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  • Icebergs at Vauxhall
  • Russell A. Potter (bio)

When one contemplates Victorian ecosystems, London stands in a class by itself. From time immemorial, it appears, on both sides of Father Thames's twisting byways, London has manufactured its own atmosphere, its own weather, its own world; as Guppy in Bleak House says, the fog—among other things—is entirely a "London particular" (20). And yet, despite the smoke of a hundred thousand chimney-pots and the stench of a river that, in the "Great Stink" of 1858, was said to cause passers-by to suffer fainting spells, vomiting, and apoplectic fits, some of the more remarkable ecosystems of this noted city existed, as it were, as islands in the storm of industrial gasses and human effluvia (Johnson 205).

In the debates over the site and structure of the Great Exhibition of 1851, it became common to refer to London's parks as the "lungs" of the great metropolis (British Metropolis 244). And yet none of these parks, from Hampstead Heath to Hyde Park to Penge Common, was precisely "natural." They had been carved willy-nilly out of old royal estates and private parks, and their woods, their avenues, and their gardens were as constructed as any buildings, to be pulled down and reconceived at least as often. And yet more, in several of these seemingly natural areas, there also arose, Xanadu-like, parks of pleasure and spectacle, whose attractions were anything and everything but natural. From the polar bears at the Regent's Park Zoo to the nightly eruptions of Vesuvius at Surrey Gardens, the denizens of a city already blessed with a surfeit of wonders sought still new ones in the open air. And it is these miniature ecosystems—built, assuredly, with human appetites in mind and supplied with water, illumination, fireworks, and steam—that have always seemed to me to provide the quintessential scenery of the Victorian era. The rationally planned parks of the eighteenth century, with their Temples of Worthies and geometrical hedges, made way for a strange new progeny of artificial wonders that, aided by cover of darkness, drew an entirely different sort of crowd.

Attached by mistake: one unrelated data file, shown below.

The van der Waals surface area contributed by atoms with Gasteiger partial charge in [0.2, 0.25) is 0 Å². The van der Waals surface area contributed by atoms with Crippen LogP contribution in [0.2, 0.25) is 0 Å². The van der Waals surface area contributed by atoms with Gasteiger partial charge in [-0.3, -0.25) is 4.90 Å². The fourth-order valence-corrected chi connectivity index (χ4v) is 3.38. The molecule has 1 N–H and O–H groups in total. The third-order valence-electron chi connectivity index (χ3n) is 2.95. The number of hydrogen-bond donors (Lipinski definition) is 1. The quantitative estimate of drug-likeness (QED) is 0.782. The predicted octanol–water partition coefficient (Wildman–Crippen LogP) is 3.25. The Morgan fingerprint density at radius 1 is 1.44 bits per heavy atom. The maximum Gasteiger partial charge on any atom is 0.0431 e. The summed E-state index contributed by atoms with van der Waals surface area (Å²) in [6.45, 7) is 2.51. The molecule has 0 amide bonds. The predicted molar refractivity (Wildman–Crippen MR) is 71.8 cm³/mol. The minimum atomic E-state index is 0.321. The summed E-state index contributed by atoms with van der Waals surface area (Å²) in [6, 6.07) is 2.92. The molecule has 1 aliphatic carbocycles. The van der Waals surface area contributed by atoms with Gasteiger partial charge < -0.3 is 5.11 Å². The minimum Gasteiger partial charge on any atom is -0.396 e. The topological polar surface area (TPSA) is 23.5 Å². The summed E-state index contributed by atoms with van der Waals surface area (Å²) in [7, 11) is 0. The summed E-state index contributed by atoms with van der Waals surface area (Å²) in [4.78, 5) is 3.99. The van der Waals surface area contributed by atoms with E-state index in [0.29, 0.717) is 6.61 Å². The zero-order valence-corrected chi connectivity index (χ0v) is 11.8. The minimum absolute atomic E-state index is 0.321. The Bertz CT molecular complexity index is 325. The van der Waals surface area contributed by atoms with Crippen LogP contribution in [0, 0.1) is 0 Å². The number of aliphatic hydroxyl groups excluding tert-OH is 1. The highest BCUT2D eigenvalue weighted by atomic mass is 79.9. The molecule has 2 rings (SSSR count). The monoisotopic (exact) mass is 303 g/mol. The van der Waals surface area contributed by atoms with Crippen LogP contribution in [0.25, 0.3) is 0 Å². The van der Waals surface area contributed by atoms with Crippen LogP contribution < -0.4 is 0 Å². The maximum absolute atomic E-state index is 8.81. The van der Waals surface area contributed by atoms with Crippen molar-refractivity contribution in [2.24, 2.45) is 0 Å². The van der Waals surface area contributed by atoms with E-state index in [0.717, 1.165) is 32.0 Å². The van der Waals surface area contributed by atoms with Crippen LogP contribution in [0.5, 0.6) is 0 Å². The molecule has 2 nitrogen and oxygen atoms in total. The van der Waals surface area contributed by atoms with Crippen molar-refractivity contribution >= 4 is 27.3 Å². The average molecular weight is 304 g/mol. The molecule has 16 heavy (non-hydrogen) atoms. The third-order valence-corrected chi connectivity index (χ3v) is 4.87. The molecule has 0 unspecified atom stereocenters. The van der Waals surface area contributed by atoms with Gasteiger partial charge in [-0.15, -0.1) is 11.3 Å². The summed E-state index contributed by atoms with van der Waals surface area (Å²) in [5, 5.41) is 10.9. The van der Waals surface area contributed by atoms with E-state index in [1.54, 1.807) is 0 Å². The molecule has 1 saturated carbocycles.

Vauxhall Gardens was certainly the best known of these, and one of the longest lived. In its original eighteenth-century configuration, it offered both a large strolling garden with formal allées and hedges among which one could [End Page 27] take a leisurely walk, as well as a venue for music and dancing. Its built features included fountains, a "Turkish Tent," a pavilion whose interior was paneled with mirrors, and a building which hosted musical entertainments and an area for outside dining. Fireworks were an early and regular attraction, and nighttime attendance was encouraged with what were said to be twenty thousand outdoor lamps (a claim which was later to climb into the millions). Indeed, as Dickens noted in his 1836 sketch "Vauxhall by Day," the Gardens were only truly made alive by the flickering magic of illuminated night; what in darkness had seemed wonders were merely tawdry frameworks: "Vauxhall by day-light! A porter-pot without porter, the House of Commons without the Speaker, a gas-lamp without the gas—pooh, nonsense, the thing was not to be thought of " (Sketches 117).

Their nocturnal luminescence was not the only thing that made the Gardens a place apart, and indeed practically an ecosphere in miniature. Time and place were toyed with: the Battle of Waterloo was re-enacted; a scale model of Moscow, complete with a papier-mâché Kremlin, was burned to the ground; and the Siege of Acre was recreated. And, on any given evening, a plethora of side spectacles was available: balloonists, some of them on horseback, ascended in droves; acrobatic clowns did handstands on horseback; a "Ballet Theatre" exhibited moving panoramas; and a hermit with a false beard was ensconced in his own proprietary cave from which, for a modest fee, he would emerge and write one's fortune on a cream-coloured card.

And yet the most remarkable transformation of Vauxhall was yet to come. On at least two occasions, in 1834 and again in 1838, the Gardens were transformed into an Arctic wilderness as the...


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